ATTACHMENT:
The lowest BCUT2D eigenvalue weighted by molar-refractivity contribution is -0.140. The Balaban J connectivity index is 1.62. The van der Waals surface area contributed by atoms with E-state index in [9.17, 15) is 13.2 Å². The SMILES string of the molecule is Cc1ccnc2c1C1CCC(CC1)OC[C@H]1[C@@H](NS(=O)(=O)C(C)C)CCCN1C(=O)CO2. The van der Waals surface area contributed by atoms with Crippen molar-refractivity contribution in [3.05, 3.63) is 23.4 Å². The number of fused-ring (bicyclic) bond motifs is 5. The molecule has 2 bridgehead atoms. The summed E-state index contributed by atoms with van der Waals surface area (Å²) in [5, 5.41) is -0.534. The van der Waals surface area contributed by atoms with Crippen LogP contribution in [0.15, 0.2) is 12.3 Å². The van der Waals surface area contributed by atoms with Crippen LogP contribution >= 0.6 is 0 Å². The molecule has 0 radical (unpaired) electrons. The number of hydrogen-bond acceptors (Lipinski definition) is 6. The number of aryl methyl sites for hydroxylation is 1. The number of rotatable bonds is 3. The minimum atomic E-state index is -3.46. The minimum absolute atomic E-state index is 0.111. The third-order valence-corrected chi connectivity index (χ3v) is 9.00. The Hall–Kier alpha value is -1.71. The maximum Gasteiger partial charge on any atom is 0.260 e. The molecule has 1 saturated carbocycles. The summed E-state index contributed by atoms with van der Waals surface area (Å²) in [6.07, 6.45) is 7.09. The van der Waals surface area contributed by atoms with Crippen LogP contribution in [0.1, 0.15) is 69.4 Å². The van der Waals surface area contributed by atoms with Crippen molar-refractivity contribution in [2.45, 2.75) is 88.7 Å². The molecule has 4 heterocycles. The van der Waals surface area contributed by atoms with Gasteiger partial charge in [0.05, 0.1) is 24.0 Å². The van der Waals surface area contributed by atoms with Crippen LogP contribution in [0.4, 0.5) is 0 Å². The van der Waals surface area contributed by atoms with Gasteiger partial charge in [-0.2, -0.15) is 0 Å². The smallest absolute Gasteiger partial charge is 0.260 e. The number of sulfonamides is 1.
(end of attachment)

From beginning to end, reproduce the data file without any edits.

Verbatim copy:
The lowest BCUT2D eigenvalue weighted by molar-refractivity contribution is -0.140. The Balaban J connectivity index is 1.62. The van der Waals surface area contributed by atoms with E-state index in [9.17, 15) is 13.2 Å². The SMILES string of the molecule is Cc1ccnc2c1C1CCC(CC1)OC[C@H]1[C@@H](NS(=O)(=O)C(C)C)CCCN1C(=O)CO2. The van der Waals surface area contributed by atoms with Crippen molar-refractivity contribution in [3.05, 3.63) is 23.4 Å². The number of fused-ring (bicyclic) bond motifs is 5. The molecule has 2 bridgehead atoms. The summed E-state index contributed by atoms with van der Waals surface area (Å²) in [5, 5.41) is -0.534. The van der Waals surface area contributed by atoms with Crippen LogP contribution in [0.15, 0.2) is 12.3 Å². The van der Waals surface area contributed by atoms with Crippen LogP contribution >= 0.6 is 0 Å². The molecule has 0 radical (unpaired) electrons. The number of hydrogen-bond acceptors (Lipinski definition) is 6. The number of aryl methyl sites for hydroxylation is 1. The number of rotatable bonds is 3. The minimum atomic E-state index is -3.46. The minimum absolute atomic E-state index is 0.111. The third-order valence-corrected chi connectivity index (χ3v) is 9.00. The Hall–Kier alpha value is -1.71. The maximum Gasteiger partial charge on any atom is 0.260 e. The molecule has 1 saturated carbocycles. The summed E-state index contributed by atoms with van der Waals surface area (Å²) in [6.07, 6.45) is 7.09. The van der Waals surface area contributed by atoms with Crippen LogP contribution in [0.1, 0.15) is 69.4 Å². The van der Waals surface area contributed by atoms with Crippen molar-refractivity contribution in [2.45, 2.75) is 88.7 Å². The molecule has 4 heterocycles. The van der Waals surface area contributed by atoms with Gasteiger partial charge in [0.05, 0.1) is 24.0 Å². The van der Waals surface area contributed by atoms with Crippen LogP contribution in [0.4, 0.5) is 0 Å². The van der Waals surface area contributed by atoms with Gasteiger partial charge in [-0.2, -0.15) is 0 Å². The smallest absolute Gasteiger partial charge is 0.260 e. The number of sulfonamides is 1.